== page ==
In the very practical country and times in which I grew up in New Zealand, Valentine’s Day was not celebrated. So, when my husband and I moved to the US I was confused about the customs surrounding the celebration. The first year we lived in the country, Bruce arrived home with some long-stemmed red roses on the 14th of February. Since I did not own a vase that would accommodate them I did the eminently sensible thing, cut off the stems and floated the heads in a bowl. Bruce gave up and has never bothered with such whimsy again, although in his defense, he has periodically brought home bouquets across our 47 years together.
Part of my confusion about Valentine’s Day is the expectation that flowers are given and received in a month when there are so few of them in bloom. Particularly roses in the northern hemisphere. At Dunn Gardens we have a few flowers to cheer up the nascent spring. You can find them described on our website: ericas, crocus, the vulnerable yellow blossom of Cornus mas, and hellebores to name just a few.
The day itself is named after St. Valentine of ancient Rome who was imprisoned for performing weddings for soldiers who were forbidden by law to marry. And for ministering to Christians, then a persecuted group. Before his execution the saint wrote a letter to the daughter of his jailer whom he had healed and signed it “Your Valentine.”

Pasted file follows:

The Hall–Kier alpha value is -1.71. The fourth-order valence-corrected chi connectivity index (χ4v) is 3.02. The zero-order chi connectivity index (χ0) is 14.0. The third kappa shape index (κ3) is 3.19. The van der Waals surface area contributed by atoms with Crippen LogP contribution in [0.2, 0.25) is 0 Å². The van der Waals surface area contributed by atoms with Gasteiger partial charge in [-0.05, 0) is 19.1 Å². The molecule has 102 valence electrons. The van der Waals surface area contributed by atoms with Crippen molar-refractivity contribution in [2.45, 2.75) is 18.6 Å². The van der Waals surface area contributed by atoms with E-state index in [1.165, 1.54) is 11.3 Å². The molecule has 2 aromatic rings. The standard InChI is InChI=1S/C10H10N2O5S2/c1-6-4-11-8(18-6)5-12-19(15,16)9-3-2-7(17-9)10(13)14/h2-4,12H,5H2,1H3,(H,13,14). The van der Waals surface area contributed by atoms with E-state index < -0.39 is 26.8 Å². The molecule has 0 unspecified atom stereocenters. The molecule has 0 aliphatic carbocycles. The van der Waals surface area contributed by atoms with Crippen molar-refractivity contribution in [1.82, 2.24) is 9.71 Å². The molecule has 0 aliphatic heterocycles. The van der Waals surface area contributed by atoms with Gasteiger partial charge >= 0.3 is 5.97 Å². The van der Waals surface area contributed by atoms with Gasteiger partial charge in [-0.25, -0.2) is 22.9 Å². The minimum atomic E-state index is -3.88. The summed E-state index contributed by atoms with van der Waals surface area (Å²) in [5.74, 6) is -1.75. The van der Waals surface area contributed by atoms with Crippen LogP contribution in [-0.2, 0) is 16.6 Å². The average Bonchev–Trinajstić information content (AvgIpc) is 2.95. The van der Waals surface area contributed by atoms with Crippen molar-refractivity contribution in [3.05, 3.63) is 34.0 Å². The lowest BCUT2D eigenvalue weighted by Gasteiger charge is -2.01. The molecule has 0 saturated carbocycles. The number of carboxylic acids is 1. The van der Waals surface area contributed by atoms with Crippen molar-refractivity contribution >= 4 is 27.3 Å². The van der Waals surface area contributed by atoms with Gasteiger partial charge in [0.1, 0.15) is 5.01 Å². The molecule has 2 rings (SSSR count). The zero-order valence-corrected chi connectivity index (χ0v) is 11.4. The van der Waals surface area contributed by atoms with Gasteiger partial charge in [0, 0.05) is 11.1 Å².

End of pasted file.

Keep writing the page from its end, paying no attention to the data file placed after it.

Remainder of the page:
About the 14th century the day became associated with romantic love—blame the poems of Geoffrey Chaucer. In the 18th century, England’s lovers expressed their affection by offering flowers, sweets, and hand written greeting cards that were known as ‘valentines.’ Today, we do the same with the exception of the handwritten cards. They come from our children to be tucked away as treasures.
In this 21st century at Dunn Gardens, we have decided it is time to honor the long Valentine’s tradition and are doing so on February 14th. Those looking for a unique setting and experience are welcome to come and see the flowers we do have in bloom, and then warm up by the fire in Ed’s Cottage with a special drink. This will be followed by a French meal family-style, so guests may enjoy their partner and the company of others. Because the space is intimate the numbers who can be accommodated at this special event is limited, so make your booking soon.
If you have questions call Carolyn at 206 362 0933 or book online.
And while you are doing so, bear in mind a thought penned by E. Marshall, a Canadian poet, that applies to our celebration. “Out with the cold, in with the woo.” Bring on the woo, we say. We’d love to have you.